As a female sports fan, the last thing I want to be writing about is the bathroom issue many of us face when we attend games in person. Waiting in bathroom (or washroom, if you’re reading this in Canada) lines at arenas and stadiums is part and parcel with being a woman at a sporting event. Well, a woman of my generation who remembers the charm of the “old grey lady” venues of yesteryear. Part of the promise of new, modern facilities was that there wouldn’t be lines of people snaking through concourses waiting to address the call of nature. Alas, even in the newest of the modern facilities, Rogers Place in Edmonton, Alberta, that call still has to be put on hold.
I’ve been following the bathroom/washroom issue in Edmonton since late April, when I happened across an article from Canada’s top conservative national newspaper, the National Post. It seems not many people are paying much attention to the story that appeared online on April 19. The dilemma, it turns out, is not a shortage of facilities designated for women, it is an issue about access.
Every sports fan whose teams have built modern colosseums and cathedrals as monuments to their respective games knows that these state-of-the-art monstrosities must accomplish much more than house the teams that play in them. The facilities themselves must provide an attraction that, for many people, supersedes the actual game. The food, the seats, the atmosphere, the ancillary comforts that many of us used to eschew in favor of intently watching the warriors on the field of battle have become the main attraction. We gladly pay more for better food, better booze and better sight lines, but unfortunately, in some venues, that access comes at a price for fans who aren’t paying top dollar for all the perks. There are still plenty of fans who just want access to the building, and don’t obsess over things like cushioned leather seats, artisanal cocktails and premium snacks. Some of us still care more about the game.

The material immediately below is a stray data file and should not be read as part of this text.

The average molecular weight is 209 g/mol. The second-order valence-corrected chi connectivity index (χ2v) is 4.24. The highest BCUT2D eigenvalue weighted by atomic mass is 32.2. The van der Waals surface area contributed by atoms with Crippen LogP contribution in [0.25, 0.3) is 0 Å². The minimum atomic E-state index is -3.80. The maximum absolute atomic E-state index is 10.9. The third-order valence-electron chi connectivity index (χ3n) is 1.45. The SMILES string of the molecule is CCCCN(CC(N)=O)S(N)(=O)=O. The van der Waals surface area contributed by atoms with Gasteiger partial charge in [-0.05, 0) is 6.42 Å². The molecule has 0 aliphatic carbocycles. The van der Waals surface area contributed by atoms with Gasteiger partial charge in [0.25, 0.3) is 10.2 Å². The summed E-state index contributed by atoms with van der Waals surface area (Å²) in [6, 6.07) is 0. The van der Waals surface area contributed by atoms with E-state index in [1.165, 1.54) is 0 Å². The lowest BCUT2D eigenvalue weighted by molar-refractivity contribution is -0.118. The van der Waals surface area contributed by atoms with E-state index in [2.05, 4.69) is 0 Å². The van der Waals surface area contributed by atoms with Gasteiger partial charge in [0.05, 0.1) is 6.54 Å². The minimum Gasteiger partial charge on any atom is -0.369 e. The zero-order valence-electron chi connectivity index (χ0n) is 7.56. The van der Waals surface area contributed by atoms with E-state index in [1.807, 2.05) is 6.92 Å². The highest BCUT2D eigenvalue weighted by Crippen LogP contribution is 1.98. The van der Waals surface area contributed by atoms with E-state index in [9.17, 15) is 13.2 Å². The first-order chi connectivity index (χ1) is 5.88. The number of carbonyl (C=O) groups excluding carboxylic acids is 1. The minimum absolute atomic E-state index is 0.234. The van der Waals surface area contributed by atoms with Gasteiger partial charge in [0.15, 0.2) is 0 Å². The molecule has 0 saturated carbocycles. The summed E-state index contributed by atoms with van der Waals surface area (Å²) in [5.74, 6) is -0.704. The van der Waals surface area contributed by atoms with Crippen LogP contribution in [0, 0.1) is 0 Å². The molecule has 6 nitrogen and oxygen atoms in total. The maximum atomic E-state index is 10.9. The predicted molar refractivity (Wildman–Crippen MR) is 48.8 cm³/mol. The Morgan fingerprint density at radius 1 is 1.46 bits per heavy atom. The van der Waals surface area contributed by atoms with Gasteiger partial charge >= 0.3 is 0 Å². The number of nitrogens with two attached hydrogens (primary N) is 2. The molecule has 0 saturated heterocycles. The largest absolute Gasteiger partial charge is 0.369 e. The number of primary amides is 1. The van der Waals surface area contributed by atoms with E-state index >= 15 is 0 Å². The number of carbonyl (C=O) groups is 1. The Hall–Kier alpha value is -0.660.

This is exactly the dilemma the Edmonton Oilers are grappling with in their new home. The team has priced the average fan, both male and female, out of reasonable access to facilities. According to the National Post, the Oilers became acutely aware of the untenable sea of humanity that obfuscated concourses in the old Northlands Coliseum (Rexall Place or whatever it was called) back in 2007. The city of Edmonton eventually came up with $600 million in municipal funds that went toward the building of Rogers Place. Along with that, ticket prices to Oilers games at the new venue increased 60 percent. The increase in ticket prices aside, “premium” levels at Rogers Place – the ones that cater to “event” crowds sitting in luxury boxes and other elite areas – offer exclusive access to facilities that the average fans are barred from.
Rogers Place has 485 total toilets, a number that far exceeds the minimum 172 required by Edmonton’s local building code. Interestingly, there were approximately 380 toilets accessible to everyone in the old venue, but only 322 in the new one. The old building held 16,839 people for hockey while the new one holds 18,347. That number rises to almost 21,000 for concerts. Turns out, Rogers Place is not very welcoming to anyone battling stress urinary incontinence.
The Oilers organization managed to exacerbate their potty dilemma during the second round of the Stanley Cup playoffs, by designating two women’s bathrooms for men during the conference semifinal games against the Anaheim Ducks. Women took to social media to voice their displeasure and local news agencies reported the organization claimed it was a necessary move in order to accommodate attendance that “skews towards a male crowd”.